After the takeover of Afghanistan by the Taliban, the September 16 summit of the Shanghai Cooperation Organization (SCO) was set up for high-profile coverage. The SCO has long been viewed by many observers as a balancing tool of Russia and China to counter American engagement in Central Asia. After the withdrawal of U.S. troops from Afghanistan and a swift takeover of the country by the Taliban forces, it was apparent that these developments will dominate the conversations in Dushanbe, Tajikistan.
Initially founded as the Shanghai Five in 1996, the SCO set the framework for strategic cooperation on security matters between Russia, China, and Central Asian republics. Although the SCO was often viewed as a Sino-Russian attempt to resist American activism in Central Asia, the SCO became something substantial in itself. The SCO became a somewhat effective regional discussion forum to promote confidence and healthy relationships amongst its member-states. SCO member-states worked on attenuating historical border tensions and establishing procedural mechanisms of cooperation, but most importantly they were advancing common narratives on the war against the three evils of terrorism, separatism, and extremism.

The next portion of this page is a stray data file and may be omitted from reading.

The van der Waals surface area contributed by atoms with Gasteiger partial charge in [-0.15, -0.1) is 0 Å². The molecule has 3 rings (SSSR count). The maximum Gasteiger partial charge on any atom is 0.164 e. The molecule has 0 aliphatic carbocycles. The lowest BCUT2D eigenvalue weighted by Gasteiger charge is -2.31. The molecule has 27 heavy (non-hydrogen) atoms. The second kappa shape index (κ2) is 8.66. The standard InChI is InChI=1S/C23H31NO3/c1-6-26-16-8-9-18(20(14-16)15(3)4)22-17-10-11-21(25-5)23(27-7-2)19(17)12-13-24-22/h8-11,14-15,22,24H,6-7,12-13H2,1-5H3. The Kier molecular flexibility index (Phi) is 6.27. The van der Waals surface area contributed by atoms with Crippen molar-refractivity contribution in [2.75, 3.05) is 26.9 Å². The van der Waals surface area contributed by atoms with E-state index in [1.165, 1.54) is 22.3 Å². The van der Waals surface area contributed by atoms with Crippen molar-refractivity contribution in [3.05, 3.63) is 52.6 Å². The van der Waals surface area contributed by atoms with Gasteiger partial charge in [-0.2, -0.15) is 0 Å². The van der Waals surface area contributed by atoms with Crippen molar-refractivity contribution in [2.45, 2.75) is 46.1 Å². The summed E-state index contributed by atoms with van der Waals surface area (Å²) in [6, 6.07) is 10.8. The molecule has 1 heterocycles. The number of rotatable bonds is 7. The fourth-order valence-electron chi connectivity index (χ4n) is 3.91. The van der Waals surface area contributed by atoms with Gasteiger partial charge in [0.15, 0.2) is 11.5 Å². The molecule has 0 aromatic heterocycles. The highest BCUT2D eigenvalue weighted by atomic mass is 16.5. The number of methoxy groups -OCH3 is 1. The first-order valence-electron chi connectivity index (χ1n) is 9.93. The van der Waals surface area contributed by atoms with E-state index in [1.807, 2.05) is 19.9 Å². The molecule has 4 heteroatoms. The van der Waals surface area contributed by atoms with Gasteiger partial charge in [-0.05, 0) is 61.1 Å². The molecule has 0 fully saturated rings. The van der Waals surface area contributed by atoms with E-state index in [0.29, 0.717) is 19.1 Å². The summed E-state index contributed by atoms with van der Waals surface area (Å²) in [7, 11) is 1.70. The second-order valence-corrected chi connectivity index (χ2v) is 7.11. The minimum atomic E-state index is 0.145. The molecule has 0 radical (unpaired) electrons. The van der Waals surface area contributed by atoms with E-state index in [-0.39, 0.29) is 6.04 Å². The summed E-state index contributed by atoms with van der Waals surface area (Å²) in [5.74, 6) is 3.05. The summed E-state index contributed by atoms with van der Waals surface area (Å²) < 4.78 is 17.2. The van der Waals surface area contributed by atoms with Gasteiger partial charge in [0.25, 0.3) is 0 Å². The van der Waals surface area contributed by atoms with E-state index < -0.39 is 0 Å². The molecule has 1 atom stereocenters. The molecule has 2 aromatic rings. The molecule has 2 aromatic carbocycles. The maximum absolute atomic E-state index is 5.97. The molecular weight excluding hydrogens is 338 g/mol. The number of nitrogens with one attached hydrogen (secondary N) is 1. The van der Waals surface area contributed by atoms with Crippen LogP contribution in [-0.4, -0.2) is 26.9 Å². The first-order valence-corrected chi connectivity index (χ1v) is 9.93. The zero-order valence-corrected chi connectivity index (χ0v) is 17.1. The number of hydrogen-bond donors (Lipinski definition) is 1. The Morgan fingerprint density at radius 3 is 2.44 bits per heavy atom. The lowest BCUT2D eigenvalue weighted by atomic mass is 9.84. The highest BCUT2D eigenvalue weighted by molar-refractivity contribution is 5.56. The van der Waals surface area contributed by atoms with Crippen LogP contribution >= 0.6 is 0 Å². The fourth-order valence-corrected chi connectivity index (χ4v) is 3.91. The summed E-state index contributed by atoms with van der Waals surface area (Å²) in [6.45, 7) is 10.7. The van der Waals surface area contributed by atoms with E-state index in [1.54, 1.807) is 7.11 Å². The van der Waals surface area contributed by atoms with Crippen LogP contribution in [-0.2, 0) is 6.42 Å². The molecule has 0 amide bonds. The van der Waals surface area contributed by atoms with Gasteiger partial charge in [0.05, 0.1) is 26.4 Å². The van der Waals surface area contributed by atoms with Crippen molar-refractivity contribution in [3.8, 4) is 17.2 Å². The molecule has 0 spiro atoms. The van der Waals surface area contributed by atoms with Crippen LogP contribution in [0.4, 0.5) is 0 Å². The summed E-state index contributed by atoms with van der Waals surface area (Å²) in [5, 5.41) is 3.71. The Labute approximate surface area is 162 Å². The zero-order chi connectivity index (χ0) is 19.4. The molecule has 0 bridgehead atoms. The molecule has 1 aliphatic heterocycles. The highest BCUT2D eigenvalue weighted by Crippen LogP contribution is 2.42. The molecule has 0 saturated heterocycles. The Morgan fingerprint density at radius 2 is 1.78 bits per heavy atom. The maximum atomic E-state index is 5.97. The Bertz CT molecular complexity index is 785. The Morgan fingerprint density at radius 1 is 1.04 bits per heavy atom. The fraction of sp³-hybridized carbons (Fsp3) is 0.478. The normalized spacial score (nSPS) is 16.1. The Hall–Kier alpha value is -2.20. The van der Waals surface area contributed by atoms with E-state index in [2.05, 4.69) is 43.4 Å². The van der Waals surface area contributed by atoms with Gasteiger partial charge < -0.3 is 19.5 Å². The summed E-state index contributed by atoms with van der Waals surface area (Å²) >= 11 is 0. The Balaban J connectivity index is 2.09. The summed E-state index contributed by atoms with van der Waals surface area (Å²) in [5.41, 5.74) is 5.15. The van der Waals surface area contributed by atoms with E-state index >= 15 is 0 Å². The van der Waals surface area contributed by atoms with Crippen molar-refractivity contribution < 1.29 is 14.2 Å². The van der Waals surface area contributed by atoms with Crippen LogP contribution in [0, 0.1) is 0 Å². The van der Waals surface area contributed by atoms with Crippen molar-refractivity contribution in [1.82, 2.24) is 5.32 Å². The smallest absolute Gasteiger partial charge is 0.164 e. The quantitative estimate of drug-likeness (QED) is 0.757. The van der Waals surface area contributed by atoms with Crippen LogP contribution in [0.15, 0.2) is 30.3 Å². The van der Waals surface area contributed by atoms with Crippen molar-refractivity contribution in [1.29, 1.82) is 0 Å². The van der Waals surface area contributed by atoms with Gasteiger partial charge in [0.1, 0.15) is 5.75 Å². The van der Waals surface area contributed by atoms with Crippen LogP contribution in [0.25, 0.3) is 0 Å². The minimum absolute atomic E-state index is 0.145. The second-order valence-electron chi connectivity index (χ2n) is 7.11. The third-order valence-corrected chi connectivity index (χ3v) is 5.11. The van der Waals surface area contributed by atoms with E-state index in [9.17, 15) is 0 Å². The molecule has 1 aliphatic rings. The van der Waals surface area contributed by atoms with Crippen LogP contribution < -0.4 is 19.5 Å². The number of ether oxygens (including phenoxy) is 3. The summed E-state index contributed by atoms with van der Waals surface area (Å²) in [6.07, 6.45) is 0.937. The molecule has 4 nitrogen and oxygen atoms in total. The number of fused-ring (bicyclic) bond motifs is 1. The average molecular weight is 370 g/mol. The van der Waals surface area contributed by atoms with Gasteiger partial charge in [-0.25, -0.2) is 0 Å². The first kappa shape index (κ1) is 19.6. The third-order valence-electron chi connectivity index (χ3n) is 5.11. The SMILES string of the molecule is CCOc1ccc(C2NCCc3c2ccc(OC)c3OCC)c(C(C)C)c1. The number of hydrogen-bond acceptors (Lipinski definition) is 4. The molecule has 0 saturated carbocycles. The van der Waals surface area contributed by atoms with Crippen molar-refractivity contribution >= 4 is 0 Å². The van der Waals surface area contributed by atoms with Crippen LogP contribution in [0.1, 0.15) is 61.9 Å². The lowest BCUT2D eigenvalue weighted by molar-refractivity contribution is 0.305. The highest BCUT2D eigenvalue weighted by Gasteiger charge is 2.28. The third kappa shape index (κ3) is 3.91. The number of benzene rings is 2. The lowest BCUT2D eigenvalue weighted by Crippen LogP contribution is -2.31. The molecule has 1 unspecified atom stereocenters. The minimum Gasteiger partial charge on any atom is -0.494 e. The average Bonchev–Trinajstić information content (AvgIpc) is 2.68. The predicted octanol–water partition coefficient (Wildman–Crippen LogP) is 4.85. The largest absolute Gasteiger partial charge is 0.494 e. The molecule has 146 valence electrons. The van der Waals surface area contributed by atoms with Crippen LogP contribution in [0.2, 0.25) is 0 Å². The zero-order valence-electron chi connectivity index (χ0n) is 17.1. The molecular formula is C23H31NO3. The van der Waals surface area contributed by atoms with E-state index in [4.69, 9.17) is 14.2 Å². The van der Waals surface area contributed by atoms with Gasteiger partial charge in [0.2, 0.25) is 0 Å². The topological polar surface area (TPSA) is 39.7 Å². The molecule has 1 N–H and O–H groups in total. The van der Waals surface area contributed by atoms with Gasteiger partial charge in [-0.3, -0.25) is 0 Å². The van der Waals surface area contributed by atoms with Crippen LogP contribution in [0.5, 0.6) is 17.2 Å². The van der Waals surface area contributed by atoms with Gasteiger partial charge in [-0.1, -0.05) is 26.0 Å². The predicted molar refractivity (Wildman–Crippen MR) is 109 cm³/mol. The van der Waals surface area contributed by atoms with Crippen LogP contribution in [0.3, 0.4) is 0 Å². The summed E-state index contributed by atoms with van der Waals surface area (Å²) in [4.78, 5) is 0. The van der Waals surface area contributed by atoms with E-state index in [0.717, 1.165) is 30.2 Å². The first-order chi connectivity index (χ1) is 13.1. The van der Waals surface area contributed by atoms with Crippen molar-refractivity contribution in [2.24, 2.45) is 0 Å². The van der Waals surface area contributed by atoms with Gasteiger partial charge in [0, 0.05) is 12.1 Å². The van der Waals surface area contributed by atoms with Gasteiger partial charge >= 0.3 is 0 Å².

The presence of both Russia and China in the SCO emerged as a convenient solution for Central Asia’s leadership as well. Accommodating the ambitions of Moscow and Beijing preserved the domestic status quos of Central Asian states, and provided some confidence that Russia and China were willing to share the burden of security risks in the region – even though neither Russia nor China were committed to getting directly involved in the security matters of Central Asia.
That said, the summit began under historic pretenses that reflected the current position of the SCO towards Afghanistan – lacking in a clear and unified vision. Tajikistan, which shares a 1,400 km border with Afghanistan, has sent stern messages that they will not recognize Afghanistan under the Taliban’s rule. Tajiks are also the second largest ethnic group residing in Afghanistan. In contrast, Kyrgyzstan has sent its top high-ranking officials to Kabul to meet the Taliban’s foreign minister. The deputy head of the National Security Council of Kyrgyzstan even brought humanitarian aid and ceremonially handed it over to the Taliban’s first deputy prime minister.
The physical absence of Vladimir Putin and Xi Jinping from the summit only further complicated observers’ understanding of the SCO’s stance towards the Taliban. It is highly unlikely that Xi Jinping downgraded the importance of the SCO to miss out on its 20th anniversary, especially in the light of its relevance now. Xi Jinping has not been seen travelling abroad since January 2020, and his absence from the summit may be simply in line with his travel precautions. Putin may have simply followed suit, as the Russian president is also particularly cautious about personal contact since the COVID-19 outbreak.